Next month, West Maui will officially welcome back tourists to the island on the two-month anniversary of the devastating wildfires that left 97 dead.
On September 10 Hawai’i Governor Josh Green signed an emergency proclamation [ PDF ] that will end the area’s strong discouragement of travelers on October 8 — at least in part because the state’s Department of Business, Economic Development and Tourism estimated that the island has lost more than $350 million since the fire.
The state, and numerous small businesses within it, massively depend on tourism. The University of Hawai’i estimated that roughly a quarter of the state’s economy is represented by tourism, including 216,000 jobs and yielding nearly $17.8 billion in tourist spending. Tourism generates an estimated 80 percent of Maui County’s economy specifically, and that’s not likely to increase with airlines still cutting flights to the island.
“Without this influx of cash, a distressing number of local businesses will certainly close for good,” according to the University of Hawai’i.
The residents of Hawai’i have a love-hate relationship with tourists. While the industry may support a large chunk of the state’s economy, around two-thirds of residents hold anti-tourism sentiments, in part because Hawai’i is still struggling to reopen businesses that shuttered during the worst parts of the COVID-19 pandemic, but also because of the contradictory messaging of the state being run for tourists at the expense of local people.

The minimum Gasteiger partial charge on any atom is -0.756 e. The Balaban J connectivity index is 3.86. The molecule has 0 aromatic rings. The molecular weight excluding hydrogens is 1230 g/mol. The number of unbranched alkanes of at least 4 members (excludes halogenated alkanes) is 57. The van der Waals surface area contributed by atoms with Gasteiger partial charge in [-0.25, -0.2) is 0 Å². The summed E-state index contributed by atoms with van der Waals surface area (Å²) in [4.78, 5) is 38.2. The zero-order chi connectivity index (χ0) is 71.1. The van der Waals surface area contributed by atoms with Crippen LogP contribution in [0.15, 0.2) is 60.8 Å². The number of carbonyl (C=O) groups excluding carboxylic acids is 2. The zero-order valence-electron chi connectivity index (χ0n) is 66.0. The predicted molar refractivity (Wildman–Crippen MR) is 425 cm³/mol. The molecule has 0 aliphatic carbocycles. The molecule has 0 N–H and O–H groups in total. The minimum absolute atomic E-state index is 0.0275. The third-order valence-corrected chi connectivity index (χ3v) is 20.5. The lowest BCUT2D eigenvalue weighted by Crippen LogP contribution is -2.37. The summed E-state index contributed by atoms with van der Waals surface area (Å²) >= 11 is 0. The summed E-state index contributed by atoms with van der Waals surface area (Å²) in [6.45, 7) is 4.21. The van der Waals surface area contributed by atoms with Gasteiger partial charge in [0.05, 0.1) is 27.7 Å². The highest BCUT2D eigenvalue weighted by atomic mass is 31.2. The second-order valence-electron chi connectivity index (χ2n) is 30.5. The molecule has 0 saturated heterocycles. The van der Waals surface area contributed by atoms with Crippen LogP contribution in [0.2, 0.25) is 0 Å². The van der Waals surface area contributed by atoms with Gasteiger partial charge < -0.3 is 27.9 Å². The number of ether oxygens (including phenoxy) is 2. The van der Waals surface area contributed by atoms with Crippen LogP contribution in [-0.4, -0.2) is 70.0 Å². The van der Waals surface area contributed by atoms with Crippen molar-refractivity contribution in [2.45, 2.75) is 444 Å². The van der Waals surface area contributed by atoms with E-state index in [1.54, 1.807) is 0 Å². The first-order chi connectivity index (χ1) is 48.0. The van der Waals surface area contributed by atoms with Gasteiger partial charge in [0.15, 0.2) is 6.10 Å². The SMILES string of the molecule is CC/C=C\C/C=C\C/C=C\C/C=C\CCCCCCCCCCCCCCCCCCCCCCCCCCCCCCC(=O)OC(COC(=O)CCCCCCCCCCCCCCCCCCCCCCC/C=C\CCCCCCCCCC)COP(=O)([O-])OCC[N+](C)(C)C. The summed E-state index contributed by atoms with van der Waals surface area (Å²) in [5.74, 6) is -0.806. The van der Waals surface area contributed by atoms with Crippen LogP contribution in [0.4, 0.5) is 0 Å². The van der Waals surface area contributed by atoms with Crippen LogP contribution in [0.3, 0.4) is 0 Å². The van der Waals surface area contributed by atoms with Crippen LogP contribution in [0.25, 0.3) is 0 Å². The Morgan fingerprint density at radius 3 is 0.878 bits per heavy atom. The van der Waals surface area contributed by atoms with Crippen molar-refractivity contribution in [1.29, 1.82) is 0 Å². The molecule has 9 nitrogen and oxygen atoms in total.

The complications in firefighters’ response to the wildfire disaster demonstrated some of these dynamics playing out in real-time. As firefighters tried to get to the fire and worked to contain it, hoses ran dry and state officials delayed releasing water from a nearby reservoir. In the weeks since, a centuries-old fight has rekindled between developers and Native Hawaiians over who owns Maui’s water.
Wildfires igniting already-present tensions between locals and tourists isn’t new, especially in communities that have come to rely on encouraging travel. A growing body of research has found that wildfires pose an “existential” threat to the tourism industry as a whole.
Greece and Italy fear a collapse of their entire tourism industry as wildfire and heat waves ravage the Mediterranean. Portugal’s tourism may be out $38 million annually by 2030 because of worsening wildland fires. Fires throughout California’s Sierra Nevada region have led to an increasingly damaging tourism image for the area as a whole.
Numerous studies point toward wildfires continuing to intensify and becoming more widespread unless emissions are reduced. As Maui continues its balancing act of catering to tourists while leaving its locals calling for a more diversified economy, it will also have to reckon with wildfires becoming a more common occurrence in its visitors’ vacations.
“I can say that if we support Maui’s economy and keep our people employed, they will heal faster and continue to be able to afford to live on Maui,” Green said in a recent press release. “The land of Lāhainā is reserved for its people as they return and rebuild.”